Case Study


In early 2013 the structural engineering team at Gurit began the task of engineering a ground breaking vessel. The structural design of the 54 metre sloop “Pink Gin VI” was a three and a half year undertaking and continues a longstanding relationship of providing comprehensive composite engineering to one of the world’s most successful builders of superyachts, Baltic Yachts, and June 2017 has seen the launch of this spectacular yacht.

With Naval Architecture by Judel/Vrolijk this vessel stands out not only by the fact that, once launched, it will be the largest carbon fibre sloop in the world, but also due to the presence of a rather unique design feature; a pair of large balcony doors cut into the topsides; one forward, acting as a balcony to the master cabin, and one amidships serving as a tender dock and main sea entrance.

Until now such features were the preserve of the motor yacht fraternity, where global loads are of a lesser consideration. However with many designers now incorporating such megayacht features into sailing yachts it falls to the structural designers to make these dreams a reality. In fact, this will be the first time a composite sailing has incorporated balcony doors into the hull topsides.

The viability of this project was not only dependent on whether the doors could be successfully incorporated into the design, but also on the ability to gain class approval. This project would not have gone ahead had this not been possible. To this end the engineers at Gurit worked closely with Germanischer Lloyd (now DNV-GL) in the early stages of the project to agree an analysis philosophy and design concept which could evolve into an acceptable final solution.

In order to achieve a high level of global stiffness, as well as achieving tight, even shut lines, the doors would have to be structural, i.e. rigidly connected to the surrounding topsides and contributing to the global strength when sailing. At the same time though the behaviour of the vessel with the doors open was also critical, since not only must the vessel retain a level of residual strength in the event of a system or hardware failure, but also the doors’ operation must not be impinged by local deformation of the door frames. With so many considerations and challenges, and with the mechanical systems becoming an integral part of the structure, Gurit not only took responsibility for the composite design but also the concept and preliminary design of the door mechanism itself, with Baltic Yachts’ in house mechanical engineering team developing the mechanism design into final fabrication drawings.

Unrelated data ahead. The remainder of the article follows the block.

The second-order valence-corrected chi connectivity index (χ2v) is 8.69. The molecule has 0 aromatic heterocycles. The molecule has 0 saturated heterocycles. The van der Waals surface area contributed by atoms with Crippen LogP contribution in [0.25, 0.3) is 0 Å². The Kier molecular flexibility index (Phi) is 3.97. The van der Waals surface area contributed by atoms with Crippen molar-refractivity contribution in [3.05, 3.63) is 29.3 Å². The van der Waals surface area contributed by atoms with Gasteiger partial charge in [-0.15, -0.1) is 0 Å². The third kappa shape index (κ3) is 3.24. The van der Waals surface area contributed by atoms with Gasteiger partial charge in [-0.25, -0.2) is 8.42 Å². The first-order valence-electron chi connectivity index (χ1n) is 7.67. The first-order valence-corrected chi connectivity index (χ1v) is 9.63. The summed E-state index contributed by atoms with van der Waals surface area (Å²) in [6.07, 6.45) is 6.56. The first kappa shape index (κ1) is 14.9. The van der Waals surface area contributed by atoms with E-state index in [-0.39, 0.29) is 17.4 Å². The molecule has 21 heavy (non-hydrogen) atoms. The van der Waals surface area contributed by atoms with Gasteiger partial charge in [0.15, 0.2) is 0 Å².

The feasibility of a number of different concepts was investigated whilst keeping in mind the following main considerations; firstly the clearance between the top of the door frame and the underside of the deck was very small, as little as 200mm, so space for mechanical devices in this area was very restricted; and secondly the number of devices should be minimised in order to limit complexity, weight, and risk of mechanical failure.

The standard approach to such a problem might be to install 8 orthogonal pins, 2 per side, that transfer the global loads in shear into the door. However this would require a hinge mechanism and 8 pins, which would be very heavy, expensive and complex. Furthermore there would not be space above the door for vertically orientated pins.

A solution was found that incorporated structural hinges at the bottom corners, and lateral pins in the upper corners, which had the effect of holding the four corners of the door and transferring the in-plane global loads in a way comparable to a diagonal truss, whilst minimising the number of moving parts. Additional locking pins were incorporated in the door sides for the purposes of watertightness but did not play a structural role and hence were allowed to be comparatively small.